As of January 2013, approximately 25 percent of all specialty physicians were employed by hospitals, according to Becker’s Hospital Review. For primary care physicians, the number was closer to 40 percent. Reimbursement issues and other problems related to private practice lead to increasing numbers of physicians signing on with hospitals as employees. One major difference in the new role, however, is the need to negotiate salaries.
When Demand is High
Some physician specialties are in such high demand, physicians may find negotiating relatively easy. Family practice physicians have been in high demand for several years, resulting in a 6 percent increase in salaries for these specialists between 2011 and 2012, according to a July 2012 article on the American Academy of Family Physicians website. Reimbursement for family practitioners, however, is not as high as that for most surgical specialties, which may be able to command much higher starting salaries. Orthopedic surgeons, for example, had a starting salary range of $300,000 to $700,000 in 2011, according to Becker’s Hospital Review.
Thorough preparation is one key to salary negotiations, according to an August 2011 article in HealthECareers. Begin with researching the job, the going rate for the specialty in that locality and nationwide, opportunities for advancement, and the size and business model of the organization. A large hospital system that is heavily bureaucratic may offer less flexibility in the negotiating process than a smaller, independent hospital, even if the initial salary offer isn’t as high. On the other hand, a hospital with multiple sites may offer more opportunities in the long run.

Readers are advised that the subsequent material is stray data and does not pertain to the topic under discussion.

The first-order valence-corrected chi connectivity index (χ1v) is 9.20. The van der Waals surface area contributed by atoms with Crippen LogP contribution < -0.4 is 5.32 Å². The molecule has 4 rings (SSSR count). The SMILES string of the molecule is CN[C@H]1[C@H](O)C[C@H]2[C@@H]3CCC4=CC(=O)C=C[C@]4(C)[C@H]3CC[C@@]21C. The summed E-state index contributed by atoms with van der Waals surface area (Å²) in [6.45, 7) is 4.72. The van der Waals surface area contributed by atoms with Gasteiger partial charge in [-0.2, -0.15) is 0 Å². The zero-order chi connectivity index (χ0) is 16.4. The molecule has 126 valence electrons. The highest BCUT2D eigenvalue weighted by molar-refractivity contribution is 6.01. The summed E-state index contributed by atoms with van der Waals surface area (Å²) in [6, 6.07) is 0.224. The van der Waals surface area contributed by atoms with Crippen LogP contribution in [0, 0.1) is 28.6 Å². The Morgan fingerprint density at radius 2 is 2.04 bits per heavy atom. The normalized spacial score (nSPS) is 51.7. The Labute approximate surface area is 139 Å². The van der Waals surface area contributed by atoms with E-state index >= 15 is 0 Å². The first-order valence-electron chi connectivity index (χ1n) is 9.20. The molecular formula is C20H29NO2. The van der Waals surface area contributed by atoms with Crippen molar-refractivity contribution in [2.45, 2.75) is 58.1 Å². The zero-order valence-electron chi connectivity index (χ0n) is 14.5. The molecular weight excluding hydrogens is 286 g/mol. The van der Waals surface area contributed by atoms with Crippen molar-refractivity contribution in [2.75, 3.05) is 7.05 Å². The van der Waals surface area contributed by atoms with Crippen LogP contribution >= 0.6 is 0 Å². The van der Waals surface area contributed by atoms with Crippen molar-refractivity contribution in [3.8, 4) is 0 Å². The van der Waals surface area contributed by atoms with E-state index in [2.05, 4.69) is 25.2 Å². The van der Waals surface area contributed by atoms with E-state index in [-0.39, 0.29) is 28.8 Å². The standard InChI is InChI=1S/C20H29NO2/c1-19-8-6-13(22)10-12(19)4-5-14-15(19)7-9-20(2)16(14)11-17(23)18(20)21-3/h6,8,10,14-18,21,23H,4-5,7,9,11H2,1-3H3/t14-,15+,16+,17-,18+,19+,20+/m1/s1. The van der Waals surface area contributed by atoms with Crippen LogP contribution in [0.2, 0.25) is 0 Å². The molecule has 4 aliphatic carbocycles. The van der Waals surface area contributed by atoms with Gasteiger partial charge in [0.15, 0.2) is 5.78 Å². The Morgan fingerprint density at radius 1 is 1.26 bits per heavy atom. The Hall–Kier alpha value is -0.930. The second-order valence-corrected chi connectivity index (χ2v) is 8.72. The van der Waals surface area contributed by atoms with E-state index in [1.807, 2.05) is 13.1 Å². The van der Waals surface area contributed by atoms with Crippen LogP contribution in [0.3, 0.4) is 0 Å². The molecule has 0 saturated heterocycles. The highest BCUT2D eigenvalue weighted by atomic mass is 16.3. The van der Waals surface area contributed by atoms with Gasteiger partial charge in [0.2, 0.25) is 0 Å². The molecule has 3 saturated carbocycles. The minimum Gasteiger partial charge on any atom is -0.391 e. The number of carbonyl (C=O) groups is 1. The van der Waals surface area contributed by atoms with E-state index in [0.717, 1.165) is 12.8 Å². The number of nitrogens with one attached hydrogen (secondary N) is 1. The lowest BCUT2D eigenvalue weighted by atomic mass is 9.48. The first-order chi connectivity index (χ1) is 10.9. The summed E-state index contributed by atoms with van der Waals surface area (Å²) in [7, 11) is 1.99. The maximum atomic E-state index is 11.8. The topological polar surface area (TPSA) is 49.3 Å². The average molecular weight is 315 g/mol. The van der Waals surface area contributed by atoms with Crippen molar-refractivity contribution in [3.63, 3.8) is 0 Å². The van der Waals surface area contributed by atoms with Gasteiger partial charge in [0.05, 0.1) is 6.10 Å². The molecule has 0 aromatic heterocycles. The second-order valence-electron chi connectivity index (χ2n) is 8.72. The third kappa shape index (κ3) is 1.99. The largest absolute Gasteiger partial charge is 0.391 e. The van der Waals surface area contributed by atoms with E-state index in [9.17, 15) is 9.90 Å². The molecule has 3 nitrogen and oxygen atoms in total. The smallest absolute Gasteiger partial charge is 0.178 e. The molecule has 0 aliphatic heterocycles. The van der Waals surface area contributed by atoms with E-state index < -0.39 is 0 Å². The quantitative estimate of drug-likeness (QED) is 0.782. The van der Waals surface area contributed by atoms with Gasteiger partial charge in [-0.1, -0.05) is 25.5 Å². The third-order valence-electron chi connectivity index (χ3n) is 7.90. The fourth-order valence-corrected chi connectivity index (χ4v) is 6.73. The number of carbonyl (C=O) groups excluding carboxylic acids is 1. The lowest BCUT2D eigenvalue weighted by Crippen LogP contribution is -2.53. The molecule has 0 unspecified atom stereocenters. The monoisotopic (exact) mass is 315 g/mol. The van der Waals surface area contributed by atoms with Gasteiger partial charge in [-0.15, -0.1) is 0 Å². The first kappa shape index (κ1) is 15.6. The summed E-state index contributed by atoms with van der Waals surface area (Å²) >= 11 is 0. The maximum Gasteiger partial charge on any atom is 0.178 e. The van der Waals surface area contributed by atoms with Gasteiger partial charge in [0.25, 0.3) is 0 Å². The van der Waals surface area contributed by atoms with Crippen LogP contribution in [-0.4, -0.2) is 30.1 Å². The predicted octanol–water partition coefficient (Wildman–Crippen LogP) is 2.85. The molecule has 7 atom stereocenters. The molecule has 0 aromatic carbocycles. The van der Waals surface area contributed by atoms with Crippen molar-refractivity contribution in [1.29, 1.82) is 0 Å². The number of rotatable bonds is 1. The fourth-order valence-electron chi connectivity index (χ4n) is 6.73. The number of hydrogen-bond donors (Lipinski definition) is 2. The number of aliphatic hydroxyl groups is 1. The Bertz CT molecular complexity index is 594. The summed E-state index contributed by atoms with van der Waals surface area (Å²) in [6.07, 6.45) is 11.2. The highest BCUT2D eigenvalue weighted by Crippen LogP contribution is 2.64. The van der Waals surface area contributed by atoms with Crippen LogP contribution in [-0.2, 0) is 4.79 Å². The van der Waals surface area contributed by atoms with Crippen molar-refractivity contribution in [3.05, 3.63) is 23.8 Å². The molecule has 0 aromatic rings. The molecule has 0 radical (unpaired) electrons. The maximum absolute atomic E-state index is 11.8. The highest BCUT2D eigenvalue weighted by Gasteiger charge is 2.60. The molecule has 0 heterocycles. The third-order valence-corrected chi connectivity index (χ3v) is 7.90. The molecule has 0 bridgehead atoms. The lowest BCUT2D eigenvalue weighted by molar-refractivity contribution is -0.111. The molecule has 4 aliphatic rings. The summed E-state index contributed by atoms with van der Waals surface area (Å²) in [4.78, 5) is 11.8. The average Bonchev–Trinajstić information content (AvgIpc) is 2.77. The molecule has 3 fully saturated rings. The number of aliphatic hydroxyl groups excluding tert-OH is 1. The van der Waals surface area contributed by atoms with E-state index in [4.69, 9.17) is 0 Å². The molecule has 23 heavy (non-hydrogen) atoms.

Identify the factors you feel are important. Decide if you will trade flexibility of work schedule or better benefits for a lower salary, for example. Identify deal breakers and points on which you are unwilling to compromise. Be prepared to discuss many issues to get what you want. These might include a sign-on bonus, benefits, practice restrictions, vacation, productivity, the call schedule, the length of the contract and whether you will have administrative, research or teaching duties as well as clinical responsibilities, according to HealthECareers.
New vs. Experienced Physicians
Physicians who are just starting out may have different issues than those who have practiced for some time. A new physician might negotiate for student loan repayments in place of a higher salary, for example. More experienced physicians who have established a practice and demonstrated that they can improve the hospital’s bottom line through reimbursements for admissions, surgeries or procedures, might want to focus on productivity increases or bonuses. Bonuses could be based on patient visits, gross billing or gross collections, for example, according to a fall 2011 article in Practice Link. If you are a hospital-employed physician, you must be knowledgeable and assertive to obtain what's best for you.
- Becker’s Hospital Review: 7 Trends in Hospital-Employed Physician Compensation
- American Academy of Family Physicians: Family Physician Salaries Rising, Says Survey
- Becker’s Hospital Review: 200 Statistics on Physician Compensation 2012
- HealthECareers: How Do I Negotiate a Physician Salary?
- Practice Link: How will You Get Paid?
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